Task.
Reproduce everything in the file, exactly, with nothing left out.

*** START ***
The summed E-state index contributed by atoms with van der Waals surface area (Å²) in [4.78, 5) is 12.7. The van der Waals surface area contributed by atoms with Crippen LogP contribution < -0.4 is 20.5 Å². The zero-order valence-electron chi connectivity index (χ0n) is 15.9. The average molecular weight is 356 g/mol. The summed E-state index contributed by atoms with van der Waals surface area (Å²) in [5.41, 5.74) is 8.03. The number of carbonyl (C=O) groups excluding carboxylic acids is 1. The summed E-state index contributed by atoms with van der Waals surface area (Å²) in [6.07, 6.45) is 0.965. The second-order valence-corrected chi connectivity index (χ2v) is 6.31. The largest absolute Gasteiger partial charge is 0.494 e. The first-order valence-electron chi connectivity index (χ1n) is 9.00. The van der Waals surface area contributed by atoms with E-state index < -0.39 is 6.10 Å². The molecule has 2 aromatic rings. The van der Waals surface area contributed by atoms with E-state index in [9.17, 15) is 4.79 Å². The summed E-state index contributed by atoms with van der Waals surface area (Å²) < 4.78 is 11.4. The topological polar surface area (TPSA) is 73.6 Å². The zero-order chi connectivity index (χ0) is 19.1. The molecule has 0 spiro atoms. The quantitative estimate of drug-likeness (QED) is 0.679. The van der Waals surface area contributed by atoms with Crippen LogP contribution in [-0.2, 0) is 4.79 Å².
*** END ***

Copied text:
The summed E-state index contributed by atoms with van der Waals surface area (Å²) in [4.78, 5) is 12.7. The van der Waals surface area contributed by atoms with Crippen LogP contribution < -0.4 is 20.5 Å². The zero-order valence-electron chi connectivity index (χ0n) is 15.9. The average molecular weight is 356 g/mol. The summed E-state index contributed by atoms with van der Waals surface area (Å²) in [5.41, 5.74) is 8.03. The number of carbonyl (C=O) groups excluding carboxylic acids is 1. The summed E-state index contributed by atoms with van der Waals surface area (Å²) in [6.07, 6.45) is 0.965. The second-order valence-corrected chi connectivity index (χ2v) is 6.31. The largest absolute Gasteiger partial charge is 0.494 e. The first-order valence-electron chi connectivity index (χ1n) is 9.00. The van der Waals surface area contributed by atoms with E-state index < -0.39 is 6.10 Å². The molecule has 2 aromatic rings. The van der Waals surface area contributed by atoms with E-state index in [9.17, 15) is 4.79 Å². The summed E-state index contributed by atoms with van der Waals surface area (Å²) < 4.78 is 11.4. The topological polar surface area (TPSA) is 73.6 Å². The zero-order chi connectivity index (χ0) is 19.1. The molecule has 0 spiro atoms. The quantitative estimate of drug-likeness (QED) is 0.679. The van der Waals surface area contributed by atoms with Crippen LogP contribution in [-0.2, 0) is 4.79 Å².